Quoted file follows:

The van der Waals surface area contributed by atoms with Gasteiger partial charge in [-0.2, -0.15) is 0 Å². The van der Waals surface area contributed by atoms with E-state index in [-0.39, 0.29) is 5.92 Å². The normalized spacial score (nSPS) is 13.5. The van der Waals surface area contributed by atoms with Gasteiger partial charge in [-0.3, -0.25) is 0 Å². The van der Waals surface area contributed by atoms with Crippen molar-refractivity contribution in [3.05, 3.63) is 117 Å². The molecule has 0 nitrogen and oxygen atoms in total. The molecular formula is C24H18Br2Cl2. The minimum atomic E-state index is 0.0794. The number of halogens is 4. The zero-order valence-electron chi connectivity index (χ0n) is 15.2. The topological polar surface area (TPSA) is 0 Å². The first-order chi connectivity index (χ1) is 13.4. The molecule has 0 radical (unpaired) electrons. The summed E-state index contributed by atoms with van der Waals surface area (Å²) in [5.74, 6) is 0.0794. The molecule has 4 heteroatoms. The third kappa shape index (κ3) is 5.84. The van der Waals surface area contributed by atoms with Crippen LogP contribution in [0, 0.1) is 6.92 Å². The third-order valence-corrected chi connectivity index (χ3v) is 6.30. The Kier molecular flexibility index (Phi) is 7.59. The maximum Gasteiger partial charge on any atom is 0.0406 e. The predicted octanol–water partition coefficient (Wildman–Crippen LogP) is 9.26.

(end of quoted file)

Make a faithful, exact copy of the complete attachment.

The van der Waals surface area contributed by atoms with Gasteiger partial charge in [-0.2, -0.15) is 0 Å². The van der Waals surface area contributed by atoms with E-state index in [-0.39, 0.29) is 5.92 Å². The normalized spacial score (nSPS) is 13.5. The van der Waals surface area contributed by atoms with Gasteiger partial charge in [-0.3, -0.25) is 0 Å². The van der Waals surface area contributed by atoms with Crippen molar-refractivity contribution in [3.05, 3.63) is 117 Å². The molecule has 0 nitrogen and oxygen atoms in total. The molecular formula is C24H18Br2Cl2. The minimum atomic E-state index is 0.0794. The number of halogens is 4. The zero-order valence-electron chi connectivity index (χ0n) is 15.2. The topological polar surface area (TPSA) is 0 Å². The first-order chi connectivity index (χ1) is 13.4. The molecule has 0 radical (unpaired) electrons. The summed E-state index contributed by atoms with van der Waals surface area (Å²) in [5.74, 6) is 0.0794. The molecule has 4 heteroatoms. The third kappa shape index (κ3) is 5.84. The van der Waals surface area contributed by atoms with Crippen LogP contribution in [0, 0.1) is 6.92 Å². The third-order valence-corrected chi connectivity index (χ3v) is 6.30. The Kier molecular flexibility index (Phi) is 7.59. The maximum Gasteiger partial charge on any atom is 0.0406 e. The predicted octanol–water partition coefficient (Wildman–Crippen LogP) is 9.26.